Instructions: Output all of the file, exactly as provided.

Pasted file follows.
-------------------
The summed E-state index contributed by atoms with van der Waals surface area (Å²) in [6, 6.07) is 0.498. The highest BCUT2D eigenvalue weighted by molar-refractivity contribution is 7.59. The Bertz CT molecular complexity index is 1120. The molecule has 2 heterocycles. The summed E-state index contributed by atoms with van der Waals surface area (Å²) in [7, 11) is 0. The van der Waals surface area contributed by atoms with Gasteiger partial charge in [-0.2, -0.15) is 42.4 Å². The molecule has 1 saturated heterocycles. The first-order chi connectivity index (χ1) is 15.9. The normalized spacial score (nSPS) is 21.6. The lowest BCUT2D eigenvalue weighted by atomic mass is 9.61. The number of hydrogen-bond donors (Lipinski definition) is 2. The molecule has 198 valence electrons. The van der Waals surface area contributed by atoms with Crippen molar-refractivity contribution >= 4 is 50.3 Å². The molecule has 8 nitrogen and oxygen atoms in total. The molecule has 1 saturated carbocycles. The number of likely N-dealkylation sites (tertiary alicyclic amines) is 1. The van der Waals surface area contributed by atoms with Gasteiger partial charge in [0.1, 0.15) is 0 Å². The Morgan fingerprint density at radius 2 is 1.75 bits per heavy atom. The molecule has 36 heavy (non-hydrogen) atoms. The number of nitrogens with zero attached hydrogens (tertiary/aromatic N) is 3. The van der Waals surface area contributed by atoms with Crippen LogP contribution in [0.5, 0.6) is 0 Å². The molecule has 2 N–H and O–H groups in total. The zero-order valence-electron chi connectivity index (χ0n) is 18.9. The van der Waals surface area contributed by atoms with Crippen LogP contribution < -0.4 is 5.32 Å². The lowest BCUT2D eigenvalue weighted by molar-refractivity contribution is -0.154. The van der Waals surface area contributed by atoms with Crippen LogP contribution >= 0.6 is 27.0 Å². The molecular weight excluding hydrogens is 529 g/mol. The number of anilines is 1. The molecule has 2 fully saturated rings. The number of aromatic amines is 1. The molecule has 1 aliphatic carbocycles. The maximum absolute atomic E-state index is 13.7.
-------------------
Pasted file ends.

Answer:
The summed E-state index contributed by atoms with van der Waals surface area (Å²) in [6, 6.07) is 0.498. The highest BCUT2D eigenvalue weighted by molar-refractivity contribution is 7.59. The Bertz CT molecular complexity index is 1120. The molecule has 2 heterocycles. The summed E-state index contributed by atoms with van der Waals surface area (Å²) in [7, 11) is 0. The van der Waals surface area contributed by atoms with Gasteiger partial charge in [-0.2, -0.15) is 42.4 Å². The molecule has 1 saturated heterocycles. The first-order chi connectivity index (χ1) is 15.9. The normalized spacial score (nSPS) is 21.6. The lowest BCUT2D eigenvalue weighted by atomic mass is 9.61. The number of hydrogen-bond donors (Lipinski definition) is 2. The molecule has 198 valence electrons. The van der Waals surface area contributed by atoms with Crippen molar-refractivity contribution >= 4 is 50.3 Å². The molecule has 8 nitrogen and oxygen atoms in total. The molecule has 1 saturated carbocycles. The number of likely N-dealkylation sites (tertiary alicyclic amines) is 1. The van der Waals surface area contributed by atoms with Gasteiger partial charge in [0.1, 0.15) is 0 Å². The Morgan fingerprint density at radius 2 is 1.75 bits per heavy atom. The molecule has 36 heavy (non-hydrogen) atoms. The number of nitrogens with zero attached hydrogens (tertiary/aromatic N) is 3. The van der Waals surface area contributed by atoms with Crippen LogP contribution in [0.5, 0.6) is 0 Å². The molecule has 2 N–H and O–H groups in total. The zero-order valence-electron chi connectivity index (χ0n) is 18.9. The van der Waals surface area contributed by atoms with Crippen LogP contribution < -0.4 is 5.32 Å². The lowest BCUT2D eigenvalue weighted by molar-refractivity contribution is -0.154. The van der Waals surface area contributed by atoms with Crippen LogP contribution >= 0.6 is 27.0 Å². The molecular weight excluding hydrogens is 529 g/mol. The number of anilines is 1. The molecule has 2 fully saturated rings. The number of aromatic amines is 1. The molecule has 1 aliphatic carbocycles. The maximum absolute atomic E-state index is 13.7.